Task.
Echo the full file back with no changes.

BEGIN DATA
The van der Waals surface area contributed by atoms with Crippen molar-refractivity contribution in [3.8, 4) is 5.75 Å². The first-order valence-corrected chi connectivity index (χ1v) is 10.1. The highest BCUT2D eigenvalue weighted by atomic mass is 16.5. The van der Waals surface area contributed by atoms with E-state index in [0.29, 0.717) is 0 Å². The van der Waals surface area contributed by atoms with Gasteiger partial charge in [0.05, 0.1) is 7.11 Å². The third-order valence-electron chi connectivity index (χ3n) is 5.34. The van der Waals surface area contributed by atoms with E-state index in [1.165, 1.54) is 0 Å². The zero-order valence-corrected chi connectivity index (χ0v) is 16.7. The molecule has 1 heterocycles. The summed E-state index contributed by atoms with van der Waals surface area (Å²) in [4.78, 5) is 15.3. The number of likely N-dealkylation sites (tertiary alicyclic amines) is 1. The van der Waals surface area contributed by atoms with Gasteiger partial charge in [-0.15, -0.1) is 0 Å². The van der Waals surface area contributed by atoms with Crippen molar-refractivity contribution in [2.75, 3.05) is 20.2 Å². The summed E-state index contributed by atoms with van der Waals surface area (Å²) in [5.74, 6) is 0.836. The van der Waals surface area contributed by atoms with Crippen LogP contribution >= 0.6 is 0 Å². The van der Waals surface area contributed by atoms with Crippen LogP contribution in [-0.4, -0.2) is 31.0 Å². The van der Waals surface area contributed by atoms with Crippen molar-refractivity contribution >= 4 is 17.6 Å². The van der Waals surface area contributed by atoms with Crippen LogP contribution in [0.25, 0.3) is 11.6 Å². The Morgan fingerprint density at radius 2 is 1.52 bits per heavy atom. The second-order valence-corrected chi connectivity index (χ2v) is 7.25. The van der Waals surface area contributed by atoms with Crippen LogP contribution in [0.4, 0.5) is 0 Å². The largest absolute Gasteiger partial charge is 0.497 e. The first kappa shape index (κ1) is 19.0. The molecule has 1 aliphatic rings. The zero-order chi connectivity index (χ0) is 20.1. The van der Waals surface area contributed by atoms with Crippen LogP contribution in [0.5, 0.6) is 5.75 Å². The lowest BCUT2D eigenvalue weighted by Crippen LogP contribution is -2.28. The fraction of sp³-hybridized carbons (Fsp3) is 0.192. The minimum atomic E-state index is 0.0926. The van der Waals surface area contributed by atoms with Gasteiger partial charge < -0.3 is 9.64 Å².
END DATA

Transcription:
The van der Waals surface area contributed by atoms with Crippen molar-refractivity contribution in [3.8, 4) is 5.75 Å². The first-order valence-corrected chi connectivity index (χ1v) is 10.1. The highest BCUT2D eigenvalue weighted by atomic mass is 16.5. The van der Waals surface area contributed by atoms with E-state index in [0.29, 0.717) is 0 Å². The van der Waals surface area contributed by atoms with Gasteiger partial charge in [0.05, 0.1) is 7.11 Å². The third-order valence-electron chi connectivity index (χ3n) is 5.34. The van der Waals surface area contributed by atoms with E-state index in [1.165, 1.54) is 0 Å². The zero-order valence-corrected chi connectivity index (χ0v) is 16.7. The molecule has 1 heterocycles. The summed E-state index contributed by atoms with van der Waals surface area (Å²) in [4.78, 5) is 15.3. The number of likely N-dealkylation sites (tertiary alicyclic amines) is 1. The van der Waals surface area contributed by atoms with Gasteiger partial charge in [-0.15, -0.1) is 0 Å². The van der Waals surface area contributed by atoms with Crippen molar-refractivity contribution in [2.75, 3.05) is 20.2 Å². The summed E-state index contributed by atoms with van der Waals surface area (Å²) in [5.74, 6) is 0.836. The van der Waals surface area contributed by atoms with Crippen LogP contribution >= 0.6 is 0 Å². The van der Waals surface area contributed by atoms with Crippen LogP contribution in [-0.4, -0.2) is 31.0 Å². The van der Waals surface area contributed by atoms with Crippen molar-refractivity contribution >= 4 is 17.6 Å². The van der Waals surface area contributed by atoms with Crippen LogP contribution in [0.25, 0.3) is 11.6 Å². The Morgan fingerprint density at radius 2 is 1.52 bits per heavy atom. The second-order valence-corrected chi connectivity index (χ2v) is 7.25. The van der Waals surface area contributed by atoms with Crippen LogP contribution in [0.4, 0.5) is 0 Å². The largest absolute Gasteiger partial charge is 0.497 e. The first kappa shape index (κ1) is 19.0. The molecule has 1 aliphatic rings. The zero-order chi connectivity index (χ0) is 20.1. The van der Waals surface area contributed by atoms with Crippen LogP contribution in [0.5, 0.6) is 5.75 Å². The lowest BCUT2D eigenvalue weighted by Crippen LogP contribution is -2.28. The fraction of sp³-hybridized carbons (Fsp3) is 0.192. The minimum atomic E-state index is 0.0926. The van der Waals surface area contributed by atoms with Gasteiger partial charge < -0.3 is 9.64 Å².